Skeleton Panda Hoya,
Skeleton Panda Hoya, credit: Hokkaido University

Clavelina Ossipandae, a Sea Squirt with Panda-like Appeal, Captivates Scientists

March 26, 2024
1 min read

A new species of sea squirt, recently discovered off the coast of Kumejima in Okinawa Prefecture, has been creating a buzz on social media due to its peculiar appearance. Dubbed the “Skeleton Panda Squirt” by divers, this species is characterized by its panda-like facial pattern and its translucent body, through which white blood vessels are visible, resembling ribs. This discovery was formally recognized in a study conducted by Hokkaido University, with the findings published in the International English Journal of the Society for the Systematics of Zoology.

The official name for the sea squirt, which has been featured in the media as the Skeleton Panda Squirt,” has been decided. Based on morphological and DNA information, the skeleton panda squirt has been described as a new species, Clavelina ossipandae. The spread of information through social media served as a catalyst for the discovery of this new species.

The research was initiated by Naohiro Hasegawa, a 28-year-old graduate student, after he encountered a photograph of the creature on X. Intrigued, Mr. Hasegawa ventured to the waters off Kumejima to collect samples of the Skeleton Panda Squirts. Through dissection, the team examined the creature’s physical structure, conducted genetic analyses, and compared its characteristics with those of known sea squirts. Their efforts led to the classification of the sea squirt within the genus Tsuboya, marking it as a previously unidentified species.

Naohiro, a third-year doctoral student in the Graduate School of Science at Hokkaido University, discovered that the Skeleton Panda Squirt is a new species of sea squirt. In a co-authored paper with Professor Hiroshi Tachihara of the Graduate School of Science at Hokkaido University, he proposed the scientific name Clavelina ossipandae for the species.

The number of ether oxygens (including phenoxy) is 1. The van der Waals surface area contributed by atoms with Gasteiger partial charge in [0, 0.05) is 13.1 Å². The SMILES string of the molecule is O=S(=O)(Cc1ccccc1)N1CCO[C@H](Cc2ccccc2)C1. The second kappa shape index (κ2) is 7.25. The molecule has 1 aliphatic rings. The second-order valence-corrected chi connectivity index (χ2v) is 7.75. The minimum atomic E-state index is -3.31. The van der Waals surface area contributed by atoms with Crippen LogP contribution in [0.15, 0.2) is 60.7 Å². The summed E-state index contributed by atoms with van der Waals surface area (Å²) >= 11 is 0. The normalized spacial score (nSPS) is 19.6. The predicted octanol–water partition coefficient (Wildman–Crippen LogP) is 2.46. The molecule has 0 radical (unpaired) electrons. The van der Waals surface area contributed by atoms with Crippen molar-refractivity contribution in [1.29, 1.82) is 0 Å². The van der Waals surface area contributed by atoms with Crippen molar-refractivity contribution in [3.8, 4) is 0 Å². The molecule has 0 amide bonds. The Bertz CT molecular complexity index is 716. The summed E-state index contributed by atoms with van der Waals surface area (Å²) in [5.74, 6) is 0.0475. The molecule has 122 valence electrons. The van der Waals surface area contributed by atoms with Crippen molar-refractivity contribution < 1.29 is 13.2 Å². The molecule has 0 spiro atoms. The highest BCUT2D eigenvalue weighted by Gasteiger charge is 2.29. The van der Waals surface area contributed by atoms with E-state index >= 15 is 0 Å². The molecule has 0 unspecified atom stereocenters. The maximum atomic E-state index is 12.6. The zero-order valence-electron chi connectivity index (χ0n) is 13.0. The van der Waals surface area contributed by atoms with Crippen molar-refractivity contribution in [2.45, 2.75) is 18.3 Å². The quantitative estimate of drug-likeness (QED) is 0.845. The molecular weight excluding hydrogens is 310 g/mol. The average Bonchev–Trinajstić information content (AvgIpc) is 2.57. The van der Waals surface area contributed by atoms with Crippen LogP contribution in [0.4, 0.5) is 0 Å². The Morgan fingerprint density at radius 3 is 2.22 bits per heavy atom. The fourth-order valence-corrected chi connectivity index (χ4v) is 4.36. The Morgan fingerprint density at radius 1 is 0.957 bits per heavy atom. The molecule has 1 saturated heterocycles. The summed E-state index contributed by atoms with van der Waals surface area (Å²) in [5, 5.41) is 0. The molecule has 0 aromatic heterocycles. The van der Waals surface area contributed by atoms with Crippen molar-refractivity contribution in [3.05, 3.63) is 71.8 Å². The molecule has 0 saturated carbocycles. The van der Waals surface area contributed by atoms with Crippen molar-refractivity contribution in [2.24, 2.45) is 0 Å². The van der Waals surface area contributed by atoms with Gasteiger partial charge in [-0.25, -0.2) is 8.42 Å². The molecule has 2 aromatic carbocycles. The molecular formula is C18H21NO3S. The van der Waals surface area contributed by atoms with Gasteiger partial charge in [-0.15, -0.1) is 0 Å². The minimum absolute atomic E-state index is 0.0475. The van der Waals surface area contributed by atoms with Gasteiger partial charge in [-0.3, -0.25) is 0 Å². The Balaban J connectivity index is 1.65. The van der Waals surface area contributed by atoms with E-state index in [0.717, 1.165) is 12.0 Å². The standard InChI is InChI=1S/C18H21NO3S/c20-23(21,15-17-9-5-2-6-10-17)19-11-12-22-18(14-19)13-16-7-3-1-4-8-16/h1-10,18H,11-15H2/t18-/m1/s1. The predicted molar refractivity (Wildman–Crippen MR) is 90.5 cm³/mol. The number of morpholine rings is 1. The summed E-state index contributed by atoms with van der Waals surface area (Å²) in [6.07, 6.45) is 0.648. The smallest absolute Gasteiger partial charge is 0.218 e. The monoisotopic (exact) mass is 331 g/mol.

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Sea squirts belong to the subphylum Tunicata within the phylum Chordata, with about 3,000 species known worldwide and approximately 300 species found in Japan. While surveys of sea squirt diversity are well-developed along the coasts of Honshu in Japan, there are many untouched areas, such as the Southwest Islands.

The Skeleton Panda Squirt, known to inhabit Kumejima Island in Okinawa Prefecture, is named for its black and white pattern resembling a giant panda at the front end of its body, and the white blood vessels running through its gills reminiscent of a skeleton’s ribs. Since its unique appearance was introduced on the internet around 2017, it has become popular, being featured on television programs several times. However, the true nature of the Skeleton Panda Squirt remained unknown.

In this study, successful collection of the Skeleton Panda Squirt was achieved through SCUBA diving surveys around the waters of Kumejima Island, Okinawa Prefecture. The results of dissection and phylogenetic analysis revealed that the Skeleton Panda Squirt belongs to an unknown species within the genus Tsuboya. The new scientific name combines the Latin words ossis, meaning “of bone,” and pandae, meaning “of panda,” to reflect the characteristics of the Skeleton Panda Squirt.

Govind Tekale

Embarking on a new journey post-retirement, Govind, once a dedicated teacher, has transformed his enduring passion for current affairs and general knowledge into a conduit for expression through writing. His historical love affair with reading, which borders on addiction, has evolved into a medium to articulate his thoughts and disseminate vital information. Govind pens down his insights on a myriad of crucial topics, including the environment, wildlife, energy, sustainability, and health, weaving through every aspect that is quintessential for both our existence and that of our planet. His writings not only mirror his profound understanding and curiosity but also serve as a valuable resource, offering a deep dive into issues that are critical to our collective future and well-being.

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